Again, this is more of the same. Haiti’s dependence on low-wage workers is nothing new; what is new is the amnesia of its high social cost and its low returns. This sector is notoriously unstable; at its peak it employed 70-80,000 jobs but dwindled to 12-14,000 at the nadir of violence following Aristide’s forced removal from office – both in 1991 and 2004. Several commentators note the role that “structural violence” plays in “episodic violence” (Farmer 2004), the connection between unemployment and rates of violence and kidnapping (MADRE 2005; KOFAVIV 2005; Schuller 2008-b; Tèt Ansanm Productions 2009), including Collier himself (p.4). Sub-contracted, low-wage factory work does not contribute much to the economy besides jobs. Being exempt from taxes, it does not contribute to the financing of Haiti’s social services. According to a minister of finance, it is the sector with the least “value-added” in Haiti (cited in CoEH 2006). This is largely because of the low wages, currently 70 goud per day ($1.75), which is not enough to pay for the cost of education and health care, when considering that many pay half of their income on the rising cost of food (p.8) as well as rising housing costs. With these poverty wages investments are not possible; the majority of workers in the Port-au-Prince industrial park live in shantytowns like Cité Soleil that sprang up to meet the housing needs of low-wage workers.
Also troubling is Collier’s slipping in of privatization of two key sectors, ostensibly to capitalize on the opportunity provided by the HOPEII Act. Collier notes that both the electricity and the ports need to be privatized (at the least, operated by private contractors). This sleight-of-hand is justified by the fact that both the Port-au-Prince port (APN) and the state-run electric company (EDH) are expensive. Even though HOPEII will not contribute to Haiti’s tax base because of its exemption from tariffs, these are among the only remaining sources of income for the public sector – generating half a billion dollars in 2000 (IMF 2005). Assuming these would still be staffed by low-paid Haitian workers, the only solution privatization could entail would be to cut jobs, and it will certainly take the profit out of the country. This contradicts both Haiti’s needs as well as other platforms within the Collier report. And EDH is being developed by Cuba and Venezuela, another part of the Petro Caribe. Three plants are in varying stages of being completed in provincial locations, which would double the capacity for electricity generation. Using lower-cost Venezuelan petroleum should also bring costs down.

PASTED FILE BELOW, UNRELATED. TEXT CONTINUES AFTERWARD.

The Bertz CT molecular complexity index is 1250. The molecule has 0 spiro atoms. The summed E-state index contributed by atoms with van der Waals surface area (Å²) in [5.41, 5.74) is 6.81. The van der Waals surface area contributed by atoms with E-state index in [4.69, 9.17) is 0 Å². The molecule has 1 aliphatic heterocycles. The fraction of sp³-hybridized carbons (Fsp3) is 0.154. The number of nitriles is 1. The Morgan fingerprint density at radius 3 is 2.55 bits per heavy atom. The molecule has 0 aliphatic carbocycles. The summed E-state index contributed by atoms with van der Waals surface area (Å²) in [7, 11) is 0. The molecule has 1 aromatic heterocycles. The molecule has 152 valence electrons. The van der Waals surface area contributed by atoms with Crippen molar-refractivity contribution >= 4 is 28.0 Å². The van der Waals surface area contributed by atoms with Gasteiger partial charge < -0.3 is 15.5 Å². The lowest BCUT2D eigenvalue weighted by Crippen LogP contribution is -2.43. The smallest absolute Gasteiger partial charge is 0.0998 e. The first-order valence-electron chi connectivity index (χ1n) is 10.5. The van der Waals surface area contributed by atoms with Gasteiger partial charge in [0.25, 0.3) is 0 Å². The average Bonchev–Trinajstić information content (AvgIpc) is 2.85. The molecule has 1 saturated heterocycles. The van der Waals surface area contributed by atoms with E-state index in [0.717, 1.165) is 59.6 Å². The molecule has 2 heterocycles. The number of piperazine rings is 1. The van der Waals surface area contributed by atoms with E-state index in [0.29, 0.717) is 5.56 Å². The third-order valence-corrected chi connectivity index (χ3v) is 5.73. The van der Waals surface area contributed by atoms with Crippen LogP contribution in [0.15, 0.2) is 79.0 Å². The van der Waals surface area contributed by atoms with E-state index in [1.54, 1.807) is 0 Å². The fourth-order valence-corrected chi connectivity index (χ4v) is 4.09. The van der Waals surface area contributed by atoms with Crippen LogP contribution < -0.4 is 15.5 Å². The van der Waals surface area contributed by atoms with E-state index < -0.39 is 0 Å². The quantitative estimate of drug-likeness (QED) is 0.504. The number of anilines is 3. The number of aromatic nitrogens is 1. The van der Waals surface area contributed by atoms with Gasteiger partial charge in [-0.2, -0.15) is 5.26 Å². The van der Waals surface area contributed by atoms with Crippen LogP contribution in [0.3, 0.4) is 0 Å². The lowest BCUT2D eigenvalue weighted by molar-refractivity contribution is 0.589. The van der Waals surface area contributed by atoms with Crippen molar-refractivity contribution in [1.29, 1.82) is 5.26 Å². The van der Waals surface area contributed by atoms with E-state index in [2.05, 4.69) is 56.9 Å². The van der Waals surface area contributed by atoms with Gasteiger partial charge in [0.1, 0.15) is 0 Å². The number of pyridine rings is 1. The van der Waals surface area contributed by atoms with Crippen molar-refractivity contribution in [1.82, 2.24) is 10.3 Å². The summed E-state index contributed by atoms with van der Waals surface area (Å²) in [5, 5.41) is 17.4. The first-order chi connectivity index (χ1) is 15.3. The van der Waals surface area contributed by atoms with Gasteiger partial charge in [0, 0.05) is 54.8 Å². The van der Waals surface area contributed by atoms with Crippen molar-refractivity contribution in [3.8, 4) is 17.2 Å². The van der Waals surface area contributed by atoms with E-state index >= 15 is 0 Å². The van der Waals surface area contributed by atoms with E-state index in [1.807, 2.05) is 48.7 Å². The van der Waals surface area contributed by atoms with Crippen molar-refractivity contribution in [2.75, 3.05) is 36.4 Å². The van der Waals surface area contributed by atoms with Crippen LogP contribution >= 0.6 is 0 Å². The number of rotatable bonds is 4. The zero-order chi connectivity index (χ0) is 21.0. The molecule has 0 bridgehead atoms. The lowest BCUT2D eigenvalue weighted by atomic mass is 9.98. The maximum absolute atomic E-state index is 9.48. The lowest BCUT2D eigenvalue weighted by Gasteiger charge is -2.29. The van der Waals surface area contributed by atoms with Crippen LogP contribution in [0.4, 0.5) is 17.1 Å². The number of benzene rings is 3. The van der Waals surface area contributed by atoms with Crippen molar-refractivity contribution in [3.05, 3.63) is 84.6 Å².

The report is also notable in its absence of discussing human development issues. Health care and education remain urgent priorities for the country, particularly the poor majority who can’t opt out by paying for high-cost private schools and clinics. Because of a coordinated effort led by Haiti’s elected government and supported by donors, major strides in HIV/AIDS and literacy have been made. But much more must be done in a country where less than a fifth attend high school and one in eight children die before the age of five. Access to clean drinking water is a major public health issue, as 70 percent do not have access to any treated water source (CHR&GJ, PIH, RFK Center, and ZL 2008).